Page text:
The role of Multi National Companies, otherwise known as MNC's, in India include the empowerment of its labor force. These MNC's also contribute to the government's financ…es by means of taxes that are used to build more bridges, roads, public schools, and hospitals.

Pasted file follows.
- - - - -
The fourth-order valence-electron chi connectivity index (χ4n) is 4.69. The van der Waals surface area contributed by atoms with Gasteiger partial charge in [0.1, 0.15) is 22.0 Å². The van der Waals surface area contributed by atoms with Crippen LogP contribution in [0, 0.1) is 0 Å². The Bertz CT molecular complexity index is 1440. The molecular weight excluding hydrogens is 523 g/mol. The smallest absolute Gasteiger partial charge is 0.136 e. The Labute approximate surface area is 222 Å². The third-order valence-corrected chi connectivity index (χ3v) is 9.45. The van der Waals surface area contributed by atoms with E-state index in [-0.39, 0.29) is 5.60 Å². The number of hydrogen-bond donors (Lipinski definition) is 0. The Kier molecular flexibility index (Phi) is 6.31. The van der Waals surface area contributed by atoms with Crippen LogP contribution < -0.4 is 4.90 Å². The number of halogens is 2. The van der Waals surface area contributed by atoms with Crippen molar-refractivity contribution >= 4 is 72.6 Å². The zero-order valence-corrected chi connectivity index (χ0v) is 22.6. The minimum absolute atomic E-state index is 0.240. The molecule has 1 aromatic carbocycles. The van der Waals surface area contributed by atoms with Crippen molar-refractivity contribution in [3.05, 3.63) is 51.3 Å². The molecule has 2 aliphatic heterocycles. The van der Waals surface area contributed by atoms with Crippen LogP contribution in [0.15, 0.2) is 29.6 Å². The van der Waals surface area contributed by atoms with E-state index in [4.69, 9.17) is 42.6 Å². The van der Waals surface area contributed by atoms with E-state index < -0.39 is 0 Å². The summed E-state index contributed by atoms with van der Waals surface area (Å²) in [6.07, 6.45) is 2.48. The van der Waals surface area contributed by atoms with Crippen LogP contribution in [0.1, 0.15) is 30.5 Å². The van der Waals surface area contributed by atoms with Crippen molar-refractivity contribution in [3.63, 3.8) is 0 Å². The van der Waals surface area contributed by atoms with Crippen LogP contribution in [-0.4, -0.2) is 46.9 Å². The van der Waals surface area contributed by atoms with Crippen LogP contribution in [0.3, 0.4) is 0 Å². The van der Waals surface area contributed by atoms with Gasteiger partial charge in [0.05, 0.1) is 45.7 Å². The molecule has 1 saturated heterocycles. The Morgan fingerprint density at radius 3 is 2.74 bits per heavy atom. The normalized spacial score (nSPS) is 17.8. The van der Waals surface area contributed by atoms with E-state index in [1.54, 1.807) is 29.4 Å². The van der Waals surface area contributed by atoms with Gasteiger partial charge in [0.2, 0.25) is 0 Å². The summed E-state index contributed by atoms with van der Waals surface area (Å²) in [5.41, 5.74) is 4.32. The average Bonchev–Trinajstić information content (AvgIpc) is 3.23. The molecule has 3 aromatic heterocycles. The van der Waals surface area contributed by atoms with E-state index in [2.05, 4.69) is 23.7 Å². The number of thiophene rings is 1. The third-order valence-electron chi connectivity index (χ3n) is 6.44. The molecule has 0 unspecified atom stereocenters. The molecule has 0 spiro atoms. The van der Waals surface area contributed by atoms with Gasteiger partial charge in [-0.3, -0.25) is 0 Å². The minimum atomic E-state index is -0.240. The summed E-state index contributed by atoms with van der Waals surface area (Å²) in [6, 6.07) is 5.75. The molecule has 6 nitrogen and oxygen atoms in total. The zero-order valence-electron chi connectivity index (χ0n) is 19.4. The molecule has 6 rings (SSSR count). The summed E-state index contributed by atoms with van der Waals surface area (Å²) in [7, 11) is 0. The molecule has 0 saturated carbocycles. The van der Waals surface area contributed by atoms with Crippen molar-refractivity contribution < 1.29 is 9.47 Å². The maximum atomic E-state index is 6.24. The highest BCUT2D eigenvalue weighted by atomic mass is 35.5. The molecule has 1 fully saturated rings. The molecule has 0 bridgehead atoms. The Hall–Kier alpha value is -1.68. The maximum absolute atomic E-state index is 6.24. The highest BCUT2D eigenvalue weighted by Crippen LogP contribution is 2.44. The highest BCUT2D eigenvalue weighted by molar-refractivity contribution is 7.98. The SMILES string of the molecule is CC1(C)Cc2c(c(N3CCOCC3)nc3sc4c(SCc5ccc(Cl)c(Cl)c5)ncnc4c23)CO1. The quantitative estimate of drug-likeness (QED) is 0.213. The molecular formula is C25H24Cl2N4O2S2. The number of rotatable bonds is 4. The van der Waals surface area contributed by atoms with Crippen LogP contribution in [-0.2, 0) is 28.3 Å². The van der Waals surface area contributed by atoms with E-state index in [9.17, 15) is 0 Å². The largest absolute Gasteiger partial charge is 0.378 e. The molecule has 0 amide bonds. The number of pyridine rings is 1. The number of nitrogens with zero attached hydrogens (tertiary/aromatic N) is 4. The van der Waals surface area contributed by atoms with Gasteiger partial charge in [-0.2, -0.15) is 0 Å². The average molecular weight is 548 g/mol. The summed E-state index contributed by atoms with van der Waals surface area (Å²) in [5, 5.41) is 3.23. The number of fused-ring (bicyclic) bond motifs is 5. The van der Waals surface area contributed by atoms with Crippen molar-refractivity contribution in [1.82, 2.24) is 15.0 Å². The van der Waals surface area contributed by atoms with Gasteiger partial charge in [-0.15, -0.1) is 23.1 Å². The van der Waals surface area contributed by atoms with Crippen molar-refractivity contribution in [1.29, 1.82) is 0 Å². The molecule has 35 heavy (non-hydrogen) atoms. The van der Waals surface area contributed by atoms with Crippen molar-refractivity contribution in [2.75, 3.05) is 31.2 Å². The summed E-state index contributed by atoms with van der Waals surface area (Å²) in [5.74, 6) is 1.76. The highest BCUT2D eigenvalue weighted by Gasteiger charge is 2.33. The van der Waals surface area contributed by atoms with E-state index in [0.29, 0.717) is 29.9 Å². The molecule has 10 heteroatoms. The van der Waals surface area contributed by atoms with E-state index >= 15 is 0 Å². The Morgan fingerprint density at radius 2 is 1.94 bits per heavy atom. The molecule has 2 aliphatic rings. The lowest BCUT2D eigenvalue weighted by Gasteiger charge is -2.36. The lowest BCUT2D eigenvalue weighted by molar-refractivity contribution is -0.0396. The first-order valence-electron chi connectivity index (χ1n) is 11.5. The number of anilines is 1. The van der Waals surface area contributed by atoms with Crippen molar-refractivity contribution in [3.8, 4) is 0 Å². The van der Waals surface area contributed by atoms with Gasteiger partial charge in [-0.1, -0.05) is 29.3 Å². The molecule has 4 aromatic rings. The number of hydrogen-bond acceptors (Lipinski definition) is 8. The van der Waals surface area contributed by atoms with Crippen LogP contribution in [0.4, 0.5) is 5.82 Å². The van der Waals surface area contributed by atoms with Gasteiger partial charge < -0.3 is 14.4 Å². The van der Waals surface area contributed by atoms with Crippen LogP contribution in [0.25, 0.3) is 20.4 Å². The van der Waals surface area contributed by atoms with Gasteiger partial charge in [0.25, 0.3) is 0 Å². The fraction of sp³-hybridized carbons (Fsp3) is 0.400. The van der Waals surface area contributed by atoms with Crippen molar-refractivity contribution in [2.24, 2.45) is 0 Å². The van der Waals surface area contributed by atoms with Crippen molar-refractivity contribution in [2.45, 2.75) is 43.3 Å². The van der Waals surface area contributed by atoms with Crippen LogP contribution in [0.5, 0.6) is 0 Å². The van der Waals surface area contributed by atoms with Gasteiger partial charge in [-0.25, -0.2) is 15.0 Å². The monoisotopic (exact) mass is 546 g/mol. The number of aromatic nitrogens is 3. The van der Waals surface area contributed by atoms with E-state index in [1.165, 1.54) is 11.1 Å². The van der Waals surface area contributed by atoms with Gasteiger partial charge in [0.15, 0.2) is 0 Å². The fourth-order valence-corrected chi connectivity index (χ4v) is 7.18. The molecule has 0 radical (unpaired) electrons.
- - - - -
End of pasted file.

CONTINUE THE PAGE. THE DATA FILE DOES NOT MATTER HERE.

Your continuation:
SEBI is the primary governing/regulatory body for the securities market in India. All transactions in the securities market in india are governed & regulated by SEBI. The SEB…I Governs the following 1. New Issues (Initial Public Offering or IPO) 2. Listing agreement of companies with Stock Exchanges 3. Trading Mechanisms 4. Investor Protection 5. Corporate disclosure by listed companies etc.